However, to be appropriately sci-fi I needed something a little more exotic, and I found it in the experimental EmDrive (aka, Radio Frequency Resonant Cavity Thruster), the brainchild of an English inventor, Roger Shawyer. It’s a bizarre contraption that defies the standard laws of physics. Mainly, it’s a microwave in a box, powered merely by electricity. How this could possibly provide forward thrust is beyond the realms of common sense physics. But it does seem to work, although the jury is still out on that.
Needless to say, it has been scoffed at by the physics establishment and vilified by rocket scientists and would have languished in blissful oblivion only for the interest shown by Chinese scientists. Once they started taking it seriously, then NASA Eagleworks soon followed. In 2014 NASA released some test results showing that a microwave, in an enclosed metal cone, can indeed provide forward motion, with potential trust values similar to that of Ion engines. The difference, of course, it that the EmDrive does not need a fuel tank, it just needs electricity. Theoretically, all your spacecraft would need are a few solar panels, and off you go.
But it’s not all good news. More recently, a German team concluded that the trust from their own tests could simply be from interference with the Earth’s electromagnetic field. If this proves to be true, then that would be the end for the EmDrive.
However, here’s where it starts to get interesting. You know that top secret space plane, the X-37B, that the US air-force lobs up into orbit every now and again? Well, rumor has it that it is being used to test an EmDrive. Even more interesting is that China has apparently been testing a device in orbit since 2016 and now plan to incorporate a version of it into their space station, Tiangong-2.
So, to conclude in true conspiracy theory fashion—something’s going on here. There’s a reason why these two powers are throwing resources at this device

Does it really work?

If any of these tests results turn out to be positive, then this would be an extraordinary breakthrough for space travel. Here is a basic engine, with no moving parts, not subjected to enormous forces, that works simply by electricity.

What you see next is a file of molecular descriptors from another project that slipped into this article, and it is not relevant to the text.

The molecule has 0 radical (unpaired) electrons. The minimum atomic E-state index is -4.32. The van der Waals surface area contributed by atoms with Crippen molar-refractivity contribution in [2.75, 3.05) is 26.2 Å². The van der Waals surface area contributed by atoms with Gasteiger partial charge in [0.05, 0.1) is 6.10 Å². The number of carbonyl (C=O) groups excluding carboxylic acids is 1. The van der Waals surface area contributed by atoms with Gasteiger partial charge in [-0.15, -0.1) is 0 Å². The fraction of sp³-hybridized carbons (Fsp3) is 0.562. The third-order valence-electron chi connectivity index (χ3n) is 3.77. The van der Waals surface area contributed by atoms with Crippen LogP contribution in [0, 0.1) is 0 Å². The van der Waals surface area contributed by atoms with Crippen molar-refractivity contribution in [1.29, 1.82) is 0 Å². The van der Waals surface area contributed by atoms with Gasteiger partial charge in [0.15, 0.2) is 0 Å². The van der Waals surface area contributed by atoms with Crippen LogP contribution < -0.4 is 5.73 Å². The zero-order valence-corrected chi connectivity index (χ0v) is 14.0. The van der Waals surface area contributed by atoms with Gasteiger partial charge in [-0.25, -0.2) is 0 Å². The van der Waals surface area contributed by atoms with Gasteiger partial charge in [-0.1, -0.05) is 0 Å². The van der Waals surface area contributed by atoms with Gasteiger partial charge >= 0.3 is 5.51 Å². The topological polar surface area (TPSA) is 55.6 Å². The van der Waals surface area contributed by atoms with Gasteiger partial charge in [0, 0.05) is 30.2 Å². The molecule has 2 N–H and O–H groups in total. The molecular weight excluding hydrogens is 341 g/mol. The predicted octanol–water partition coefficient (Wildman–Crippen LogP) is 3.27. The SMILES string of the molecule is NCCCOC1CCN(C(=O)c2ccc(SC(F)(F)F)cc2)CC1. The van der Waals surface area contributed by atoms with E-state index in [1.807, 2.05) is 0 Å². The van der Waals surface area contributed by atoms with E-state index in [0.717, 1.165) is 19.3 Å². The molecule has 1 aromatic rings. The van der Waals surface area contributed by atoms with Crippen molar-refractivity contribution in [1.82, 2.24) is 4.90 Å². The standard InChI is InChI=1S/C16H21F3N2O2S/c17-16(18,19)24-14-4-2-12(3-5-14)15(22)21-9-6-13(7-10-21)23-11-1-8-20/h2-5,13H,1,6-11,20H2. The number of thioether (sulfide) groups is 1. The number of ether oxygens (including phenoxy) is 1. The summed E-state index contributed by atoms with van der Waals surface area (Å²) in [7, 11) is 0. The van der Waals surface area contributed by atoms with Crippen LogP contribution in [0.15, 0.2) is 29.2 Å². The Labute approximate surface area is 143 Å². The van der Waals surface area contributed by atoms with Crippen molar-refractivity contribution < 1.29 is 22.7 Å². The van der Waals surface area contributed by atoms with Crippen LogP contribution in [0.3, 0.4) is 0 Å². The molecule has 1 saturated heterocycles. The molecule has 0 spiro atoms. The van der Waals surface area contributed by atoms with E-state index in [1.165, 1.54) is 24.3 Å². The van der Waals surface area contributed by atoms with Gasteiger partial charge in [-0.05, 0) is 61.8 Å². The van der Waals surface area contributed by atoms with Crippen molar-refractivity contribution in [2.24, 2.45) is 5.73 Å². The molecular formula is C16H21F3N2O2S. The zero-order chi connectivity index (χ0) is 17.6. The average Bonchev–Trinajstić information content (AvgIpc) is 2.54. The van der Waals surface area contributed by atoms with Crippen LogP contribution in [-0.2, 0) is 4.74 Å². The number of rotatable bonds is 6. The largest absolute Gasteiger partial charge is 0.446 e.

So are we on the cusp of a new space technology race? Only time will tell, but you can see why I chose this as the engine of choice to get Dr. Jann Malbec and her crew-mates to Mars in such a short period of time. That said, in The Belt series time has moved on and I started to think that maybe the VASMIR (Variable Specific Impulse Magnetoplasma Rocket) engine might be a real possibility by then—more on that later.

Getting to Mars – Spaceships, Engines & Rocket Fuel

By | The Science Behind The Books | 4 Comments

 

A number of readers have asked me about the science behind my Colony Mars series: how much is real, how much is speculative, and how much is pure fantasy?

It may surprise you to learn that most of it is based either on technology that currently exists, or on recent experimental research. However, in some areas I venture into the realm of pure fantasy.

In this series I will talk about the science behind the books and sort out fact from fantasy. Should you wish to dig a little deeper, I have added links to relevant Wikipedia articles where possible.

I have always had an interest in science and engineering, so when I started writing I wanted to base my stories around what is technically plausible. That presents a big challenge: I can’t simply make up a technical solution to a problem unless it has some basis in reality. But this also creates an advantage: I’m forced to dig deep into the story and come up with more creative plot lines that adhere to my self-imposed parameters.

It takes a considerable amount of research to develop the ideas for a book like Colony Mars, of which only around ten percent might make it into the story. Nonetheless, this “extra” research allowed me to form the basis for the story’s environment. In many respects, it’s not unlike historical fiction, where an author needs a good understanding of the events of the time to be able to realistically create a story within it.

So without further ado, let’s start at the beginning:

Getting to Mars